The most commonly required forms include a petition to legally change your name, an order to show cause for legally changing your name, and a decree to legally change your name. Once you have these forms filled out, simply take them to the court clerk and file them along with your state's required filing fees. In most cases, a judge or magistrate will review your forms and grant the name change. Some states require a more formal advertisement of the usage of your new name, which is done simply by posting notice in the local newspaper. Be sure to check the requirements in your state by visiting your state government's website or calling your court clerk.
As mentioned above, most states only require your usage, and do not require a court proceeding to legally change your name. Having the court document that grants you permission to legally change your name, however, will help you when dealing with institutions and companies that do not want to honor your new name.
Who should you notify of your new name?
Be sure to change your name on all of your personal documents, such as wills, deeds, titles, trusts, accounts, and powers of attorney. Changing your name on estate planning documents will make it much less confusing and easier on your heirs in the future. They cannot be disinherited because of a name discrepancy, but they may have to go through more steps in showing your former name and true identity, before they will be awarded their share.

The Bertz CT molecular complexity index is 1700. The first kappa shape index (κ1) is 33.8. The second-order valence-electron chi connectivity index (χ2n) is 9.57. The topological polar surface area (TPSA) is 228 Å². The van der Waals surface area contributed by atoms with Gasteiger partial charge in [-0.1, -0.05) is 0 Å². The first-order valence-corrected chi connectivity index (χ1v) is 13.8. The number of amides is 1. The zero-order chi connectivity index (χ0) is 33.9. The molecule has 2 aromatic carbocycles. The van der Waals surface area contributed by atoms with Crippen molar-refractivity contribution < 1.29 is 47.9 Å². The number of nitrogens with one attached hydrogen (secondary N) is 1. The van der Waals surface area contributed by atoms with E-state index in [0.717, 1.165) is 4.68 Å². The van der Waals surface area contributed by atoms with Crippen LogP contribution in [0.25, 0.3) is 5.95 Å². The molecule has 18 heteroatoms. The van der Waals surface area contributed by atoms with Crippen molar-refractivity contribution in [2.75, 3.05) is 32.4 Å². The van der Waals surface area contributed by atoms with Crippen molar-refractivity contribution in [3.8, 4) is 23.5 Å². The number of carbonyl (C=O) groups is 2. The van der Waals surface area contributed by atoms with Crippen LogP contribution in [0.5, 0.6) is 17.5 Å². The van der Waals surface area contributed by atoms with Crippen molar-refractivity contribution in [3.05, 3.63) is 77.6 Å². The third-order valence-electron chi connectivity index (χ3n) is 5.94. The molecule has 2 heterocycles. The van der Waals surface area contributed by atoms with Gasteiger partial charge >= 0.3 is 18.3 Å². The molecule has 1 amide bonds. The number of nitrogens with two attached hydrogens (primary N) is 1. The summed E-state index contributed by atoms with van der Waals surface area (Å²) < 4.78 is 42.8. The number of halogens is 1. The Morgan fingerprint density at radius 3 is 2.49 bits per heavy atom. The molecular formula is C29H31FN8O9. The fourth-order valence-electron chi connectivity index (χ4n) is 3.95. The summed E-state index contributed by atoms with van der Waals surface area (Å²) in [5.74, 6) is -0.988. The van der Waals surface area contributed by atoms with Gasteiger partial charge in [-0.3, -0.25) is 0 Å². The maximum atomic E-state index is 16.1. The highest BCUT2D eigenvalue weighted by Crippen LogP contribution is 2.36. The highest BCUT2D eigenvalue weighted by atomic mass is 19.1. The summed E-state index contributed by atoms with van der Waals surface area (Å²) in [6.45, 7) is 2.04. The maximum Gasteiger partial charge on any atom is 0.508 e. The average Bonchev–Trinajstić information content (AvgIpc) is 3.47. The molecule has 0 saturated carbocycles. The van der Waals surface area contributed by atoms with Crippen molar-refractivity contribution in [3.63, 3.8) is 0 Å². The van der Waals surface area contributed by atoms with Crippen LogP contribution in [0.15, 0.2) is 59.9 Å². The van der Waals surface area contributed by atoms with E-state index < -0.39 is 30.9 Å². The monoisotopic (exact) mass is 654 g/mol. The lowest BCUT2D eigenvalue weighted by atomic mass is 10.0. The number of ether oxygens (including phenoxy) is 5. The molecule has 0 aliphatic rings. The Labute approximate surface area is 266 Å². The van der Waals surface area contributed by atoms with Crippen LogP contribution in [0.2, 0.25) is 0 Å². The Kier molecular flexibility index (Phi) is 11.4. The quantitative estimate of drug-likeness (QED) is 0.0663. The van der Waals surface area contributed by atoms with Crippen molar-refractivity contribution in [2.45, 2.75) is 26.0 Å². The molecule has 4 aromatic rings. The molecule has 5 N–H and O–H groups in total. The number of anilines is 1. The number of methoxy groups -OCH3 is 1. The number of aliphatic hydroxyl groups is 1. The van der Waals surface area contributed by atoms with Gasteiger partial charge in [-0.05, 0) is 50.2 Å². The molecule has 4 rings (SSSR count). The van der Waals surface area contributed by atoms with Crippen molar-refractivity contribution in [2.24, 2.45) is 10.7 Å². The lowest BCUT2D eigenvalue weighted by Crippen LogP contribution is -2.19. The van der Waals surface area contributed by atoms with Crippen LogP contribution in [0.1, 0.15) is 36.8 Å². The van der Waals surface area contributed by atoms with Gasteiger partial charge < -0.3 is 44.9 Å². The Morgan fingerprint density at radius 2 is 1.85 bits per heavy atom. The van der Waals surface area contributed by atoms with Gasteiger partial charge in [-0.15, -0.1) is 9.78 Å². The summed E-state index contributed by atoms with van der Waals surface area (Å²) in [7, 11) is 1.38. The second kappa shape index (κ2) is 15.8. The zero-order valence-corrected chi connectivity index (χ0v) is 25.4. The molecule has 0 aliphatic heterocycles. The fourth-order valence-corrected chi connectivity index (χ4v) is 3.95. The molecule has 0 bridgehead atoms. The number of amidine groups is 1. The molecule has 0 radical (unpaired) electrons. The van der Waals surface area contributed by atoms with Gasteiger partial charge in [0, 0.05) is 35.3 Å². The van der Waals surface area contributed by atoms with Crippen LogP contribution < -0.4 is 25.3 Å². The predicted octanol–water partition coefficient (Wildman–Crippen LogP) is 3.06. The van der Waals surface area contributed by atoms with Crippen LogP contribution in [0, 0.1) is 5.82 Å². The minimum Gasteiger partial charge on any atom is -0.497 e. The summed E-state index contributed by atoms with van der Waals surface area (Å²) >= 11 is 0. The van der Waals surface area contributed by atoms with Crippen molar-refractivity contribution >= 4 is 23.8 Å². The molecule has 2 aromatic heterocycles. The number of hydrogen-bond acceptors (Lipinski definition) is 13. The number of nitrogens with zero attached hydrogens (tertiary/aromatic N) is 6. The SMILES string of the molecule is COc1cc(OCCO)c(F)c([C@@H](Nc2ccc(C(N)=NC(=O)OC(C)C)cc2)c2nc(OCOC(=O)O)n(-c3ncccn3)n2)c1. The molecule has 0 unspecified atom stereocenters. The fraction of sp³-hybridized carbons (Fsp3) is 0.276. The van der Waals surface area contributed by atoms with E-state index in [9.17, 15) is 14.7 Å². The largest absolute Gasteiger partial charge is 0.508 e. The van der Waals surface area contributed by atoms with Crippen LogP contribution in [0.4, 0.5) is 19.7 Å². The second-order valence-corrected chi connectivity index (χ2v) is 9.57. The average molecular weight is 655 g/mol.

In addition to your friends and family members, here are some of the entities that should be notified once you legally change your name:
- Post office (via change of address form)
- Department of Motor Vehicles
- Social Security Administration
- Department of Records or Vital Statistics (issuers of birth certificates)
- Banks and Other Financial Institutions
- Creditors and Debtors
- Telephone and Utility Companies
- State Taxing Authority
- Insurance Agencies
- Registrar of Voters
- Passport Office
- Public Assistance (welfare) Office
- Veterans Administration
If any of these entities give you a hard time when you try to tell them about your legal name change, remind them of your right to do so, and offer them a copy of the court order. If necessary, talk to a supervisor. Remember that many financial institutions and creditors will be reluctant for fear of identity theft and fraud. Be patient, and continue enforcing the use of your new name. Eventually, it will catch on permanently.
Next Steps: Get a Free Case Review
Changing your name, whether for marriage, divorce, or another important reason, can be a big event life event. The laws in every state are different and you'll want to make sure you are doing it by the book, including filing your legal name change petition with the appropriate government entity. Let an experienced family law attorney walk you through the process. Meet with a skilled attorney today free of charge for the initial consultation.